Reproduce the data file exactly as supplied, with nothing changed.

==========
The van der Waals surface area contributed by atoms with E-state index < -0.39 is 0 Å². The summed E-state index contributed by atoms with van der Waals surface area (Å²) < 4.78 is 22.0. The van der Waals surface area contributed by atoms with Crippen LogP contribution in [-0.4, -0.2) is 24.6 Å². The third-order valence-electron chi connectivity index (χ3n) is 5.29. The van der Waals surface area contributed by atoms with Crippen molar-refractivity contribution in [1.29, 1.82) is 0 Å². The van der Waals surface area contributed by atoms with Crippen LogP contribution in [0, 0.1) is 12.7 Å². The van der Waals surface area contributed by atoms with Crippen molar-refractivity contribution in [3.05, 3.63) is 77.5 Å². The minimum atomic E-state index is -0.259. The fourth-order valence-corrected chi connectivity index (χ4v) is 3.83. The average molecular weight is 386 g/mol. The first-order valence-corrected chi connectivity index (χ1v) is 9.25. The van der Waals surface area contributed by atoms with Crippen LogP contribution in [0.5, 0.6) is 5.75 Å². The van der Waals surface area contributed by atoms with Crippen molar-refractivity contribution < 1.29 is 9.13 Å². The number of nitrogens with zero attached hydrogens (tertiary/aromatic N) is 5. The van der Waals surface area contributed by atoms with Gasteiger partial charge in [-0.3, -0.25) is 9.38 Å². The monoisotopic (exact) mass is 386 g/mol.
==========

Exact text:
The van der Waals surface area contributed by atoms with E-state index < -0.39 is 0 Å². The summed E-state index contributed by atoms with van der Waals surface area (Å²) < 4.78 is 22.0. The van der Waals surface area contributed by atoms with Crippen LogP contribution in [-0.4, -0.2) is 24.6 Å². The third-order valence-electron chi connectivity index (χ3n) is 5.29. The van der Waals surface area contributed by atoms with Crippen molar-refractivity contribution in [1.29, 1.82) is 0 Å². The van der Waals surface area contributed by atoms with Crippen LogP contribution in [0, 0.1) is 12.7 Å². The van der Waals surface area contributed by atoms with Crippen molar-refractivity contribution in [3.05, 3.63) is 77.5 Å². The minimum atomic E-state index is -0.259. The fourth-order valence-corrected chi connectivity index (χ4v) is 3.83. The average molecular weight is 386 g/mol. The first-order valence-corrected chi connectivity index (χ1v) is 9.25. The van der Waals surface area contributed by atoms with Crippen LogP contribution in [0.5, 0.6) is 5.75 Å². The van der Waals surface area contributed by atoms with Crippen molar-refractivity contribution < 1.29 is 9.13 Å². The number of nitrogens with zero attached hydrogens (tertiary/aromatic N) is 5. The van der Waals surface area contributed by atoms with Gasteiger partial charge in [-0.3, -0.25) is 9.38 Å². The monoisotopic (exact) mass is 386 g/mol.